I keep meeting people who know they want to move on from their current jobs but tell me they’re afraid to quit. They say they don’t want to keep doing what they’re doing, but they’re addicted to working and don’t know what the next options in their lives could be so they stay put. Some like the money, power, and identity, but say work is consuming their lives and they don’t have time for their friends, families or to learn anything new. They feel stuck.
It may be time for them to reframe how they’re feeling and start considering what they’d ideally be doing if they weren’t at work all day. Some people can’t even answer that question since it’s all they know and they can’t imagine not being there, even if they don’t like it.
If this sounds like you then it’s time to create a new plan since everyone has options if they’re prepared to look for them. But, most people don’t know where to start to seriously consider what it would be like to not work full time or to become an entrepreneur.
If you’re 45 or 60, you need to think about how the job you currently have will help you transition into active and meaningful retirement. If it won’t, then it's time for a change.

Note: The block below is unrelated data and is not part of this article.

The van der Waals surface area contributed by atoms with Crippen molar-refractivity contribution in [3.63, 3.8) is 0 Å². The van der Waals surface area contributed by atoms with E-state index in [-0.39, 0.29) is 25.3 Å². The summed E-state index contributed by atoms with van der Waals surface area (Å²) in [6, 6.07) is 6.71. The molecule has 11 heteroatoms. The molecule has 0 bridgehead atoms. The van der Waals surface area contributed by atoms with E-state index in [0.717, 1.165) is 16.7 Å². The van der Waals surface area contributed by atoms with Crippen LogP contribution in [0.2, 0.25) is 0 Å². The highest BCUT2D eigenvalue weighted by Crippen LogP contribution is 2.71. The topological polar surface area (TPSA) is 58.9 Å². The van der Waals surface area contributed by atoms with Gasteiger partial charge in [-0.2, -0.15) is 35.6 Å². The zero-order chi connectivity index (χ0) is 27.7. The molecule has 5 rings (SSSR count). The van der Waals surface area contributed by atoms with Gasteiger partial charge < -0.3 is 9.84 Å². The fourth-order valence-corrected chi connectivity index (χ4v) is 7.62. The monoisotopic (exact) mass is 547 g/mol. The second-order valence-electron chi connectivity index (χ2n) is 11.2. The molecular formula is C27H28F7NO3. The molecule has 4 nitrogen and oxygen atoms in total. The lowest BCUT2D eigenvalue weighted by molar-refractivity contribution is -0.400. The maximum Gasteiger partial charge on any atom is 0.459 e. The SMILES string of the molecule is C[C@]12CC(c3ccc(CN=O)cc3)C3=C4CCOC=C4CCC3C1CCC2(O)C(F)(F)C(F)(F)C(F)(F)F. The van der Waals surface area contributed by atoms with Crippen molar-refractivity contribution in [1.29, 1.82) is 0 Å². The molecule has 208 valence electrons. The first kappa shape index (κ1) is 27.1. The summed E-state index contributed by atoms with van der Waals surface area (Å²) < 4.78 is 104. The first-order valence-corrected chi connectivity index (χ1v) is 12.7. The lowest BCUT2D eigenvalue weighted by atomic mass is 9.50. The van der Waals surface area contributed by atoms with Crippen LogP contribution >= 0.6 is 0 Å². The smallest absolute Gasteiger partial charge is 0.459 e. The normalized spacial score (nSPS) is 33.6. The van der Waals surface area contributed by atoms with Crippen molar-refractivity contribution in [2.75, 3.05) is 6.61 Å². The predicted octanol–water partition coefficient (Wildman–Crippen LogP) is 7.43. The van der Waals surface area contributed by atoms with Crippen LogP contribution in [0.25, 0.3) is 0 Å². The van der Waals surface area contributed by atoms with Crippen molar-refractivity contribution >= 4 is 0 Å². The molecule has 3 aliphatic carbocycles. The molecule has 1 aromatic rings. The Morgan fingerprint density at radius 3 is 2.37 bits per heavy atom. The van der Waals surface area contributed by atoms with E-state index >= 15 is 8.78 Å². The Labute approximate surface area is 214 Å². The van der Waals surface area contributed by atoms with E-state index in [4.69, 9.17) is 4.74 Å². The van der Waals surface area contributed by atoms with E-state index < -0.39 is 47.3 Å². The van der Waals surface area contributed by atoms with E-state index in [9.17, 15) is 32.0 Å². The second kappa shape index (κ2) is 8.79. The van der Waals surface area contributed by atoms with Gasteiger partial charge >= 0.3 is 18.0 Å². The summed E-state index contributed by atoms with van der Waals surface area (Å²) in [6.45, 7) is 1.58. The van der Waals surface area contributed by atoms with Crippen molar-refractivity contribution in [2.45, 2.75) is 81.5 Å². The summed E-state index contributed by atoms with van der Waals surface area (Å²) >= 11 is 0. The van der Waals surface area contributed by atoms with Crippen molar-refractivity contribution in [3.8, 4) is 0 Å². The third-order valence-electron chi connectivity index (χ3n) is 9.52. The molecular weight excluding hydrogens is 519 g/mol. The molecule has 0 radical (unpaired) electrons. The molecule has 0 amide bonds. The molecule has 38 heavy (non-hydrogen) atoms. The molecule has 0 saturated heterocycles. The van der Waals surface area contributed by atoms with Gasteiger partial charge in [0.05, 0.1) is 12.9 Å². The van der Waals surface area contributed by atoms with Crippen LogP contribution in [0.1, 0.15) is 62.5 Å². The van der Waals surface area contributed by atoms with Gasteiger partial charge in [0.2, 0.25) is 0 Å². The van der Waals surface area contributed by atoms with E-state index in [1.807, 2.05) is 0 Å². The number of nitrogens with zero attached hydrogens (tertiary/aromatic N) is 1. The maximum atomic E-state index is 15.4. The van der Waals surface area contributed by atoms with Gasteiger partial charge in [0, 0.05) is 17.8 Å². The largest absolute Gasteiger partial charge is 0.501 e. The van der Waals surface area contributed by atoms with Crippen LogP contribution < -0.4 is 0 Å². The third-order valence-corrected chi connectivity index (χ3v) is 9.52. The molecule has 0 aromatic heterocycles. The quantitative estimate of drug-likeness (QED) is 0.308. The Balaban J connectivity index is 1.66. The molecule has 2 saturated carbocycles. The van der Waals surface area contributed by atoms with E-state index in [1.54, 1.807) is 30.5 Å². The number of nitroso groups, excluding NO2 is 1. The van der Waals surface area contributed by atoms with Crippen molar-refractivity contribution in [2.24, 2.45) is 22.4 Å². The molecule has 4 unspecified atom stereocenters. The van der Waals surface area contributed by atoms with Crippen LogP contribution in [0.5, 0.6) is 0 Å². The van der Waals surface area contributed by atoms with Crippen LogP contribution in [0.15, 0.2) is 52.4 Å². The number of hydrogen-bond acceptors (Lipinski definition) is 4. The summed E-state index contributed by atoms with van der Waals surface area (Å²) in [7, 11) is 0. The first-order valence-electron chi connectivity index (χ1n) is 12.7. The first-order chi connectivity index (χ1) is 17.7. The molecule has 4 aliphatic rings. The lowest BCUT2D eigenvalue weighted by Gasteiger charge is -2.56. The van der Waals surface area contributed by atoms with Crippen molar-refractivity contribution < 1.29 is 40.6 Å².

A friend of mine made a great transition from a full-time job as a speech therapist which she left since she knew she didn’t want to do anything related to this in the next stage of her life. She considered many options and decided to go back to school for an MBA in wine management and is now working part-time for a hotel company designing wine tours and tastings for people who are visiting the California wine country.
She loves the interaction with people, learning new things and the flexibility this job offers so she can spend time contributing to the community and traveling, which are two of her favorite things.
She took a risk and it paid off in a big way. It meant making some changes to her lifestyle but it was worth it for the time and freedom she gained and a chance to do something she really enjoys that she can continue to do for years into her retirement.
Is your current job setting you up for success in the next thing you want to do? If you’re getting closer to retirement age, this is especially important since retirement doesn’t mean not working these days. Most people want an active retirement filled with things that are meaningful, fun, offer new learning and can perhaps contribute to others. If your current job isn’t setting you up to do what you want in the next stage of life, it may be time to develop a new plan before it’s too late.
I’ve helped hundreds of people who are facing this challenge create plans and execute them. Go to the “How to Get Started” section on my homepage to book a free half-hour discussion about your specific situation and what we could do to make changes in your life and work so what you’re doing now prepares you for the future you hope to have.